Last Week In Los Angeles Literature

12079459_10153192595953785_8050710629360632083_nLast week in Los Angeles Literature on Tuesday the 6th, Los Angeles Times Book Critic David L. Ulin dropped his new book Sidewalking: Coming to Terms with Los Angeles at Skylight Books in Los Feliz. Sidewalking offers a compelling inquiry into the evolving landscape of Los Angeles. Part personal narrative, part investigation of the city as both idea and environment, Sidewalking is many things: a discussion of Los Angeles as urban space, a history of the city’s built environment, a meditation on the author’s relationship to the city, and a rumination on the art of urban walking. Exploring Los Angeles through the soles of his feet, Ulin gets at the experience of its street life, drawing from urban theory, pop culture, and literature. For readers interested in the culture of Los Angeles, this book offers a pointed look beneath the surface in order to see, and engage with, the city on its own terms.

On Wednesday the 7th, Book Show Books was honored to host the release party reading for the publication of Jessica Wilson’s first book of poetry, Serious Longing, published by Swan World Press out of Paris, France. Patrice Kanozsai says of the collection, “Deep and whole poetry about origins, ancestors, childhood with real efficient poetic words…Sometimes amazing…Sometimes funny… Always relevant. Jessica will take us with Jim Morrison in a rabid hole…”

On Friday the 9th Tia Chucha Centro Cultural & Bookstore in Sylmar hosted their bi-weekly English Language version of their open mic. This edition featured poets from Community Literature Initiative (CLI) a Los Angeles based non-profit organization focused on teaching writers in the city how to create poetry and fiction of a publishable quality. Founded by South L.A./South Central poet Hiram Sims, the CLI course is a 10-month (September to June) training program to refine works-in-progress into finalized manuscripts ready for publication. At the conclusion of the 10-month program, all participants are guaranteed a first-book publishing contract with one of their partnering Los Angeles Small Presses. Some of the featured poets read urgent poems that spoke on the current social/racial situation in the United States of police violence and the different language we use to discuss violence committed by one race and ethnicity compared to another.

On Sunday the 11th, in Uptown Long Beach, the third edition of the monthly reading series “Uptown Word” took place at Ricardo’s Nursey in North Long Beach. It was a day to celebrate three featured poets, the community of North Long Beach and the community poets there as part of the open mic. Lucid Moose Lit was there with co-founder and poet Nancy Lynee Woo, promoting the presses recently released anthology Like a Girl, Perspectives on Feminine Identity, an anthology of poetry, prose and art. The presses mission is: to stimulate conversation and foster community by publishing literature on social topics, while promoting literacy, creativity and diversity. The three features—Jerry Garcia, Irene Suico Soriano and Thomas R. Thomas, have deep roots in L.A./Southern California.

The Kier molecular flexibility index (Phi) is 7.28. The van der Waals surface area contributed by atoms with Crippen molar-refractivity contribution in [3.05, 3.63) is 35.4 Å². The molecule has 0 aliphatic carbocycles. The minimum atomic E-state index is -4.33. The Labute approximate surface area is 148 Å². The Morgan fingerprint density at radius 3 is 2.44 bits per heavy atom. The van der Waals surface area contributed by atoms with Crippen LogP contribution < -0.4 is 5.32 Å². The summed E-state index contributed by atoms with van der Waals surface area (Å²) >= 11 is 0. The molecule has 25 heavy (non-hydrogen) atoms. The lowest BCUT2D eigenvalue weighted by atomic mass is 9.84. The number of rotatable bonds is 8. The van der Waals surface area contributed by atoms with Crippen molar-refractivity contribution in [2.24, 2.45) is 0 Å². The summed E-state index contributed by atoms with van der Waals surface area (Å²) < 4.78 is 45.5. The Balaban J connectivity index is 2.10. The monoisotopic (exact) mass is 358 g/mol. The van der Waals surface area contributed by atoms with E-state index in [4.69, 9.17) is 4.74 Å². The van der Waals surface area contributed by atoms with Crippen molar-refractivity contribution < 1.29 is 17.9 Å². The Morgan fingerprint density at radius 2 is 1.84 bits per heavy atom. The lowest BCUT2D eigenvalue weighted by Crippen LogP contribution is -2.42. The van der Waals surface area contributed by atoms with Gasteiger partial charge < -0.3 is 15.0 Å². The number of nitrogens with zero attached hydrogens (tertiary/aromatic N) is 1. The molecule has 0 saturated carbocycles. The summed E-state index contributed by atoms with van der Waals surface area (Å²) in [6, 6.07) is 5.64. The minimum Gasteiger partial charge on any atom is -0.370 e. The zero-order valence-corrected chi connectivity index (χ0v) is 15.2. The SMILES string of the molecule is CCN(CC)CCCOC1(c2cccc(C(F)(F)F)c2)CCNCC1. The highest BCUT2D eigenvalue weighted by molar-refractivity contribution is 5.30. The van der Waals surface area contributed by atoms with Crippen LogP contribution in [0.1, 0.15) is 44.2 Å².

Jerry Garcia is a native of Los Angeles. He attended high school at Loyola High, the oldest high school and continuously run educational institution in Southern California. He studied Communication Arts at Loyola Marymount University. Jerry has been a featured poet at venues throughout Los Angeles and Ventura County including Beyond Baroque, The World Stage and the Los Angeles Central Library Aloud Series as part of the 2006 Newer Poets XI. As a poet unconstrained by strict formality or sonnet-cism, his poetry is intuitive and never shoved into a box, Garcia adds a certain voltage to his vocabulary… his poetry has static. As Apryl Skies said of Garcia’s work in 2011on the “Often when reading his work or listening to Garcia read his own, one can envision the imagery on an old film reel… always cinematic, sagacious and memorable. His poetry encompasses all the elements society loves about American film and Garcia isn’t afraid to tread the dark waters, but does so always with a sense of higher wisdom.”

Irene Suico Soriano hails from East Hollywood, near one of Southern California’s thriving Filipino districts. She obtained a B.A. in Creative Writing with an emphasis in Poetry and a minor in Playwriting from Loyola Marymount University. Much of her work reflects the community she came from, for example, commenting on relationships between the rich and their caretakers, with the nursing industry a major gateway globally for immigrants from the Philippines. She pens works, according to The Argonaut in 2014, “such as ‘Frederick,’ a portrait in text of a lonely San Fernando Valley soul drowning in alcohol and memories of the Philippines of his youth.

Thomas R. Thomas was born in Los Angeles and grew up in the San Gabriel Valley. He currently lives in Long Beach. He publishes the small L.A. press Arroyo Seco Press. His poem titled “Swimming the Arroyo Seco,” speaks to the importance of the presses same. “The Arroyo Seco was my/Mom’s playground in the 20s/Swinging from a tree she/dove into the water before/the river was paved.”


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